Review by Greg Haymes
“It Gets Worse Before It Gets Better.”
That’s the name of a jaunty, jumpin’, twang-laced track in the middle of Storm Ride, the about-to-be-released debut CD by country-rockers Silver Chicken. But if the members of the band knew that it would end up taking an excruciating 36 years to finish the album, they might have re-titled the song – or the whole album – “It Gets a Whole Lot Worse Before It Gets Better.”
One of the most popular bands on the Local 518 scene back in the mid-’70s, Silver Chicken had only a brief two-and-a-half-year run before the original line-up called it quits without releasing a single song. The bulk of Storm Ride was recorded in ’77 – on vintage consumer equipment by bassist Rick Bedrosian in his bedroom at his parents’ Delmar house – and as it turned out, the original band played their final gigs just a couple of months later on January 5-7, 1978, at the Boulevard, now Ristorante Paradiso. (Yes, the same place where Meryl Streep sang in “Ironweed.”) It seems that singer-songwriter-guitarist Jim Fish got a phone call from Henry Paul (formerly of the Outlaws) later that month inviting him to join his new band, and Fish left Silver Chicken and the Capital Region to head to Florida to join the Henry Paul Band.
These days Fish calls Oklahoma home, where he plays in the bluegrass fiddle master Byron Berline’s band. Drummer Ted Were retired from the music business, but Bedrosian and guitarist Todd Nelson teamed up in a number of Local 518 bands over the years – including Squareone, Donnybrook Fair and Tornado Bait. Bedrosian finally settled in with Celtic rock perennial poll-winners Hair of the Dog. Nelson shifted into new wave mode with the Units/Fear of Strangers and is now exploring more jazz-centric turf with the instrumental trio TN3.
This weekend, however, more than three-and-a-half decades since their last gig, the original Silver Chicken line-up (plus drummer Mark Foster) is reuniting at the Parting Glass in Saratoga Springs. They originally announced shows at 6 & 9pm on Saturday (May 4), but those sold out so fast that two more shows were added – 3pm on Saturday and 4pm on Sunday.
This weekend’s onslaught of reunion shows – with some fans flying in from as far away as California – also serves as the CD release party for Storm Ride, which features a total of 11 vintage tracks. Seven were recorded in Bedrosian’s bedroom and the others were live recordings from such long-defunct, but not forgotten former musical hotspots as the Boulevard, Uncle Albert’s and Thompson’s Lake Hotel.
Pat Tessitore at Cathedral Studio tackled the tricky transfer from rapidly deteriorating analog tape to digital, and Bedrosian teamed up with the sonic brain trust of Al Quaglieri and Ray Rettig to salvage the original tapes and supervise the well-placed contemporary overdubs by Berline, Chris Leske (banjo and mandolin) and Ace Parkhurst (guitar, pedal steel guitar).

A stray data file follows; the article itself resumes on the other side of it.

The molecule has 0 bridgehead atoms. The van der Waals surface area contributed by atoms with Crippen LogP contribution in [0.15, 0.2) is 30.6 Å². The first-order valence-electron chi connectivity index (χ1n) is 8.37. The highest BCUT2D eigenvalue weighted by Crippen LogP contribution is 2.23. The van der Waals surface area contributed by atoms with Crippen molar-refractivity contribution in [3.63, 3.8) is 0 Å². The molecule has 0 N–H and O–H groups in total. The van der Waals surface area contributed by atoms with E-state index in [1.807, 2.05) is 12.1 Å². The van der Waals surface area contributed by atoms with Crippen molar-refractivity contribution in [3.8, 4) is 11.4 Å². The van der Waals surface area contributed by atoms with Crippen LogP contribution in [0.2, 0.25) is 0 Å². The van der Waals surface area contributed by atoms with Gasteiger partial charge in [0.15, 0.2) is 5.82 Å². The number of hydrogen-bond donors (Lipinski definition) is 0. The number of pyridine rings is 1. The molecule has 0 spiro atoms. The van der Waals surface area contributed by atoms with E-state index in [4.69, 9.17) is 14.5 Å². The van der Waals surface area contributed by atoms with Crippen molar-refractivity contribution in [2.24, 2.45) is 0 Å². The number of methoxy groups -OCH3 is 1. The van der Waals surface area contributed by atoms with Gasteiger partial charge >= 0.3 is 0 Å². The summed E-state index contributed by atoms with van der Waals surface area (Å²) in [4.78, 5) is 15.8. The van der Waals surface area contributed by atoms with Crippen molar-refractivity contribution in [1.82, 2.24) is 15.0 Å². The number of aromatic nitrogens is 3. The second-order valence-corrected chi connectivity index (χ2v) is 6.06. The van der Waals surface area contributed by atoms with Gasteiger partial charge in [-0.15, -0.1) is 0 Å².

The result is the sound of a band that was clearly plugged into the then reigning country-rock sound of the mid-’70s, primarily fueled by a fusion of the Byrds (the disc features a live rendition of the classic “Chestnut Mare,” as well as “Banjo Dog,” a foot-stompin’ instrumental by former Byrds member Gene Parsons) and the Beatles.
“El Rancho Motel” resonates with a Marty Robbins-styled south-the-border narrative, while the novelty “Freddy the Frog” features faux-crooning and the vintage swing of Dan Hicks & the Hot Licks. The pop British Invasion influences seep in most deeply on “She Ain’t No Lady” and Everly Brothers-meet-the-Searchers-styled “I’ll Be There in the Morning.” And somewhat surprisingly, the oblique instrumental “Do the Chicken” – Nelson’s only co-write credit – turns out to be the most out-of-the-box track of the disc.
Ultimately, the disc may only appeal to southern-rock aficonados – and I know you’re still out there – and rapidly aging Local 518 music fans, but with its a 20-page booklet, liner notes detailing the band’s history and more than three dozen photos, the disc is a bonafide artifact of the pre-punk/new wave DIY days.
But I’m betting that the band’s reunion shows this weekend will likely provide a much bigger spark, and who knows, it might develop into an annual reunion affair. One thing is for certain, however, Parkhurst will be on hand this weekend, recording all four reunion performances for a possible live Silver Chicken album…
Silver Chicken reunion concerts will take place at the Parting Glass in Saratoga Springs at 3, 6 & 9pm on Saturday (May 4) and at 4pm on Sunday (May 5). The McKrells will open. Tickets are $16. UPDATE: The 6 & 9pm shows on Saturday are officially sold out. At publication time, tickets were still available for the other two shows.